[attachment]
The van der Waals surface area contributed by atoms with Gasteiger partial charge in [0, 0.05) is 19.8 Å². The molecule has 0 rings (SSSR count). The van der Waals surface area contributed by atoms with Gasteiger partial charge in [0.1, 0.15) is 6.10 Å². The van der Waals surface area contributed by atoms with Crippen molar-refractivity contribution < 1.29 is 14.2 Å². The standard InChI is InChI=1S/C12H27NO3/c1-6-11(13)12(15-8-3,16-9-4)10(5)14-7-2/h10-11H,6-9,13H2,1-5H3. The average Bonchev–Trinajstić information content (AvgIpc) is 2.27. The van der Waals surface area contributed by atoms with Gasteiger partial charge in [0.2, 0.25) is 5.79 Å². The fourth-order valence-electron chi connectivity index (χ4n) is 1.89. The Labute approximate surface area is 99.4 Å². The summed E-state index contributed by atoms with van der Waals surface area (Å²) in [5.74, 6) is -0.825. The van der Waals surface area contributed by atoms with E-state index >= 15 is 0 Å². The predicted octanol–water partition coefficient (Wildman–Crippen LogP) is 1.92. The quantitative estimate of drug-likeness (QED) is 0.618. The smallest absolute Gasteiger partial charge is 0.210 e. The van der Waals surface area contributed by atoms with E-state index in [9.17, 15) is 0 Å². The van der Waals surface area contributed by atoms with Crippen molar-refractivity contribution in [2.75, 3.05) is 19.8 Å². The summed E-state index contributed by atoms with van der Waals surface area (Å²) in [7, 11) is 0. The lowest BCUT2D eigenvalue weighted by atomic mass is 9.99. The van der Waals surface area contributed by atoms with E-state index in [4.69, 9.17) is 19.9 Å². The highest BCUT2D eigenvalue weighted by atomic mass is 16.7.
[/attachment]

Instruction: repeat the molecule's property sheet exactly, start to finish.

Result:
The van der Waals surface area contributed by atoms with Gasteiger partial charge in [0, 0.05) is 19.8 Å². The molecule has 0 rings (SSSR count). The van der Waals surface area contributed by atoms with Gasteiger partial charge in [0.1, 0.15) is 6.10 Å². The van der Waals surface area contributed by atoms with Crippen molar-refractivity contribution < 1.29 is 14.2 Å². The standard InChI is InChI=1S/C12H27NO3/c1-6-11(13)12(15-8-3,16-9-4)10(5)14-7-2/h10-11H,6-9,13H2,1-5H3. The average Bonchev–Trinajstić information content (AvgIpc) is 2.27. The van der Waals surface area contributed by atoms with Gasteiger partial charge in [0.2, 0.25) is 5.79 Å². The fourth-order valence-electron chi connectivity index (χ4n) is 1.89. The Labute approximate surface area is 99.4 Å². The summed E-state index contributed by atoms with van der Waals surface area (Å²) in [5.74, 6) is -0.825. The van der Waals surface area contributed by atoms with E-state index >= 15 is 0 Å². The predicted octanol–water partition coefficient (Wildman–Crippen LogP) is 1.92. The quantitative estimate of drug-likeness (QED) is 0.618. The smallest absolute Gasteiger partial charge is 0.210 e. The van der Waals surface area contributed by atoms with E-state index in [9.17, 15) is 0 Å². The van der Waals surface area contributed by atoms with Crippen molar-refractivity contribution in [2.75, 3.05) is 19.8 Å². The summed E-state index contributed by atoms with van der Waals surface area (Å²) in [7, 11) is 0. The lowest BCUT2D eigenvalue weighted by atomic mass is 9.99. The van der Waals surface area contributed by atoms with E-state index in [4.69, 9.17) is 19.9 Å². The highest BCUT2D eigenvalue weighted by atomic mass is 16.7.